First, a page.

Another day, another iPhone release.
The weak ringgit is pushing prices up, but that hasn't stopped Malaysians. Telcos are reporting overwhelming demand. Maxis reported they sold out of the 128GB iPhone 6s Plus the day after launching their preorder. Apple announced they sold 13 million iPhone 6s and 6s Plus models, a new record.
We can't wait to get our hands on it. But the weak ringgit is killing us. Can we really afford it?
Thankfully, telcos sell the devices at deep discounts. But there are so many plans to choose from. The Star was kind enough to publish comparison tables for both devices. Soya Cincau published an even more detailed table days ago, as is their wont.
But how is a first-time buyer supposed to make sense of all those numbers? What do they all mean? We're here to make sense of all the information overload.
[Image source: Flickr]
All devices under iValue 3 are crazy cheap. The 16GB iPhone 6s is almost 60 percent cheaper than Apple's retail price. The plan also comes with 2500 minutes of talktime and 1000 texts to Maxis numbers. The monthly commitment, however, is a steep RM250.
iValue plans are available in 12- and 24-month contracts. There's a couple hundred ringgit difference in the price, but your contract period is halved. Which isn't a bad tradeoff for some people.
The 16GB iPhone 6s is priced the same for all three MaxisONE plans. The plans also offer unlimited calls and texts to local numbers. Where the plans differ is data, 3 to 8GB is bundled with plans. This seems to be the only difference between these plans and the only justification for the price difference.
Get more details about Maxis pricing here.
In stark contrast with Maxis's nine plans, Celcom is offering only three. The plans, all 24-month contracts, come with a basic allowance of 2 to 3GB data and 100-350 minutes and 100-350 texts. All plans permit additional calls and texts, or data, under Celcom's OPTIMISER feature, if the basic allowance is exceeded.
A 16 GB iPhone 6s is available under Celcom's top-tier plan, FIRST Elite, for a third of Apple's price tag. You aren't getting as many calls and texts as under their mid-tier plan, FIRST Basic 85 with Max up All, though. The data quota is the same for these two plans.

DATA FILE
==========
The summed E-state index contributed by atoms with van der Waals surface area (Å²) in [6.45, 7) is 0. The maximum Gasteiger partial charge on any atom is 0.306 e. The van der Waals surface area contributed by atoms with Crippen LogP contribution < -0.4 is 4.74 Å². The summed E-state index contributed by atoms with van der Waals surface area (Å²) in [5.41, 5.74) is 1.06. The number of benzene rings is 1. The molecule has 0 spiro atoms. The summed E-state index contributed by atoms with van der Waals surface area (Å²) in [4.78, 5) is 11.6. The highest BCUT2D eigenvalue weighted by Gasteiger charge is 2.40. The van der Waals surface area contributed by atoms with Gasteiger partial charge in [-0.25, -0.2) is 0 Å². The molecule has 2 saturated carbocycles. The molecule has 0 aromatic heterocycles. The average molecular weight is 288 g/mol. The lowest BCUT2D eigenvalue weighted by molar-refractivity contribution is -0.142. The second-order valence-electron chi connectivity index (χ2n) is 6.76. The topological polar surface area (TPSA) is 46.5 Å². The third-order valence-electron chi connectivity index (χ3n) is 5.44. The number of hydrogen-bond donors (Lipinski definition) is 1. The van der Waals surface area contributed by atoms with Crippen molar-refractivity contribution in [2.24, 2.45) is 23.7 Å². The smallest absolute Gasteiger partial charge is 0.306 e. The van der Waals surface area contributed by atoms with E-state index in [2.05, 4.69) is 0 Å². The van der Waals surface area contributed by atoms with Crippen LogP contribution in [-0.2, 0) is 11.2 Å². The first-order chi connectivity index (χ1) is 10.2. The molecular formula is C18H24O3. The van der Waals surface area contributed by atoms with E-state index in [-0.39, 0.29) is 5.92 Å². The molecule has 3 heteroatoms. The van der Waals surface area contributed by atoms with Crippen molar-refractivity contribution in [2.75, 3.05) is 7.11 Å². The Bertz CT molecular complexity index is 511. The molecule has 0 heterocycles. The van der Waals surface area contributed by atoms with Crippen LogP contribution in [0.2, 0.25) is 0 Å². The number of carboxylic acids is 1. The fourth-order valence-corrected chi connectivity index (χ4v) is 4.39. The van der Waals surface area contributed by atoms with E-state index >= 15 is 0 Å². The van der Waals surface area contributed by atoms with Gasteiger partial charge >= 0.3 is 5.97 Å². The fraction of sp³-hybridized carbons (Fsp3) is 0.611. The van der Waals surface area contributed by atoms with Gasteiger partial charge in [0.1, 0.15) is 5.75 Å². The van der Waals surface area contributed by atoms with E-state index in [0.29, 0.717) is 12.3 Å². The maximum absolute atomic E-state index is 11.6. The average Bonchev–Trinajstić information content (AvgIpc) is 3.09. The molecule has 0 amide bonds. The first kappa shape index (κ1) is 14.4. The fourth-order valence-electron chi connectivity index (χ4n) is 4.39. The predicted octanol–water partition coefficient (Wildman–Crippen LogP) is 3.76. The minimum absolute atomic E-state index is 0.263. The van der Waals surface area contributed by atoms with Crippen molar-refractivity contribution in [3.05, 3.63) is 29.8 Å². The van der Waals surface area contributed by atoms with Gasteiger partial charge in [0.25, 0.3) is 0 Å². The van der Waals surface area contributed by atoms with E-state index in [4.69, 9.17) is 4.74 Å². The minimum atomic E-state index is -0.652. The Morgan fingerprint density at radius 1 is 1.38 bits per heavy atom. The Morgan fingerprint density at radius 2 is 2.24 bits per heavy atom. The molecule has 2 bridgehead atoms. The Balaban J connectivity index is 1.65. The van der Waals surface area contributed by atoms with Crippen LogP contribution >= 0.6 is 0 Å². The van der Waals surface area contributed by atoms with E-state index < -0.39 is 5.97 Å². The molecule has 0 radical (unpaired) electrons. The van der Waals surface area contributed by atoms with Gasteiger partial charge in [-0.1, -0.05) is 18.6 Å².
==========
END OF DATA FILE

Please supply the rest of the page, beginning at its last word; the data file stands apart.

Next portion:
FIRST Elite comes with a secondary SIM, a feature it doesn't share with the mid-tier plan, and that SIM has the same call, text and data quotas as the primary SIM. OPTIMISER isn't available for the secondary SIM though.
The discount under FIRST Basic 85 isn't too shabby, a third off Apple's price tag. And for almost a third of the monthly commitment of FIRST Elite.
Get more details about Celcom pricing here.
Digi is offering five plans for the iPhone 6s and 6s Plus. Its basic plan, Smart Plan 50, is a 12-month plan only and the rest are 24-month plans.
All plans are available in two flavours, High Voice or High Data, with a higher monthly allocation for either usage type. For example, Smart Plan 50 High Data comes with 2GB data, 100 minutes and 100 texts; Smart Plan 50 High Voice comes with 250MB data, 400 minutes and 400 texts.
The 16 GB iPhone 6s is being offered for almost a third off Apple's price tag, under Smart Plan 238, Digi's top-tier plan. If you're like me and consider 16GB insufficient storage, you can get the 64GB version for 45 per cent off under Smart Plan 238, which also isn't a bad deal. The monthly commitment of RM238 (not including GST) is a high price to pay, unless you have the usage to justify that kind of monthly bill.
Get more info about Digi pricing here.
Good guy U Mobile displays all of its prices inclusive of GST. It would be nice if the other telcos followed suit. It could cut down a lot of the confusion (or maybe less confusion is bad for business).
U Mobile is also offering a loan program, called U Microcredit, to further defray the device cost. You can get financing up to RM3500 and repayment period can be set for 12 months or more. Whatever scheme you choose, the interest rate is a flat 1.2 percent. And you don't need a credit card to sign up.
A 16GB iPhone 6s will set you back RM1908, less than half of Apple's price tag, if you sign up with U Mobile's top plan, i130. That's less of a discount than other telcos, but U Microcredit can help to control the cost better.
Get more info about U Mobile pricing here.
Affordability comes at a price
Are you getting a good deal? It depends. You have to look at the bigger picture. Device cost is one factor. Plan cost is another.
Plan cost is largely hidden because we pay it monthly. But it's a fixed cost, which means we can estimate how much we'd spend every month (assuming we don't exceed our call, text or data quotas) as well as the total amount we'd spend on the plan.
For example, here's a chart of iValue plans compared to Apple's retail price.
It looks like we're getting a good deal if we consider the leftmost data points. But if we follow the line we can see that around month 8 we will have paid more. Follow the line all the way to the end and we can see that we could be paying more than twice as much for the device.
You're not getting nothing for that money. But if you have a lot of leftover calls, texts or data every month, then you're overspending.
For more analysis, check out this short presentation (desktop only).
With all of this pricing information at your fingertips, go forth and make a more informed decision.
Then again, maybe wait for the iPhone 7.